Whatever Happened to the Labour Movement? Proletarians and the Far Right in Contemporary Britain

  • Thomas P. Linehan


This chapter has two principal strands. First, it contends that, historically, the British far right, because it sought to mobilise a diverse cross-class support base, as did generic fascist parties and movements in other national contexts, showed a capacity to successfully to draw support from the working class. Second, the chapter posits the view that in the contemporary period, owing to a distinct convergence of structural, ideological and party-political developments which are serving to fundamentally reconfigure the traditional British labour movement, there exists a greater potential for the far right to make inroads into working-class voter constituencies across a wide and varied geographical space. The years since the mid-1980s have been characterised by the structurally induced contraction of the organised working class, the gravitational shift to the right in British politics, the porous nature of political identities, and a waning of traditional proletarian militancy and working class collective self-identity Now passed over by New Labour and increasingly disorganised, the electoral support of unspecified numbers of workers seems to have been secured by the latest manifestation of Britain’s far right, as signified by the recent alarming British National Party (BNP) electoral gains in certain former predominantly working-class Labour strongholds, particularly in the north-west of England.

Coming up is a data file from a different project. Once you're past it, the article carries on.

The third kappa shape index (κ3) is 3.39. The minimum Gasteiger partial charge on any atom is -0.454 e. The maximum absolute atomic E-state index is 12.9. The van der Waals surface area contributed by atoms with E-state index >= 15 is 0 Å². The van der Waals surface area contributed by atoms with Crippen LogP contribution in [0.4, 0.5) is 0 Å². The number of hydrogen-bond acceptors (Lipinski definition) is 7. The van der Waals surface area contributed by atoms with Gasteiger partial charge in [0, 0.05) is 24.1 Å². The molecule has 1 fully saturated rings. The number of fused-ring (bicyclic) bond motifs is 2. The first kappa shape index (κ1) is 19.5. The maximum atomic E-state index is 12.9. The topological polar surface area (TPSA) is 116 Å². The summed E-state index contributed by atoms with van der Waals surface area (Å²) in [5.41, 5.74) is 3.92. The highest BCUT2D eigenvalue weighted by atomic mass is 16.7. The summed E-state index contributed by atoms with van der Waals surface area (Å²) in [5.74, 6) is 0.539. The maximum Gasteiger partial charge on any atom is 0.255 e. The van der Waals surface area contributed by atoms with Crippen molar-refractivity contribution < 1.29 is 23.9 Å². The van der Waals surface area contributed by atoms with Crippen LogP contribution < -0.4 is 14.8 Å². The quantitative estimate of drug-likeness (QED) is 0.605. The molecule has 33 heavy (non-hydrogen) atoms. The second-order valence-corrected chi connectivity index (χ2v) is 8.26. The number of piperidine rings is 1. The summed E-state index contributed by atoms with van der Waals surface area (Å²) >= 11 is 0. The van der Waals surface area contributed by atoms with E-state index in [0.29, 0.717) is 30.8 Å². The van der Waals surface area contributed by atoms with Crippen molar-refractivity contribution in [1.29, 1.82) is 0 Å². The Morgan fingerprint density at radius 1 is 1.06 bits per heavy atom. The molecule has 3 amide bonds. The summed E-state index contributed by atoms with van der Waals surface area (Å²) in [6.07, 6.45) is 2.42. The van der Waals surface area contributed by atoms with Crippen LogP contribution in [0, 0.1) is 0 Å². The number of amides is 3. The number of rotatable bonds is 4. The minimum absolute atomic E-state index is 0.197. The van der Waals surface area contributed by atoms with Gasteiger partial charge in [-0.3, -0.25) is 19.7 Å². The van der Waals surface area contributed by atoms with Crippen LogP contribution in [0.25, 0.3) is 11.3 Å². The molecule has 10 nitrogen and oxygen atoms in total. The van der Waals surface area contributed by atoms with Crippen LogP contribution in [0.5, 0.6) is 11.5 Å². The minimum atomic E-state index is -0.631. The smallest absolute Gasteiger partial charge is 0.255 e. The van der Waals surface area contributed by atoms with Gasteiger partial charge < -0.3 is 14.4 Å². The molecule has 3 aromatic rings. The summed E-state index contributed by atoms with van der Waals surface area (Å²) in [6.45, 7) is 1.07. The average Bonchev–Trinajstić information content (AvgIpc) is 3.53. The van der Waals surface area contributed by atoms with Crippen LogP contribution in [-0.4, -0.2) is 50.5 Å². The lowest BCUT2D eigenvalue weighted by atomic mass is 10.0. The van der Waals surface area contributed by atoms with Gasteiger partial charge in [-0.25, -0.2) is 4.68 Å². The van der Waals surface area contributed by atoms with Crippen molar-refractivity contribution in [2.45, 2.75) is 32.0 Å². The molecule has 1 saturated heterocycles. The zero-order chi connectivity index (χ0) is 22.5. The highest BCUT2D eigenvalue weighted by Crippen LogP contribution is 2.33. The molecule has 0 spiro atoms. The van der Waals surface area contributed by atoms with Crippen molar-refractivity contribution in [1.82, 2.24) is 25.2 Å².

Trade Union Labour Movement Labour Party National Front Council Election 
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© Palgrave Macmillan, a division of Macmillan Publishers Limited 2005

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  • Thomas P. Linehan

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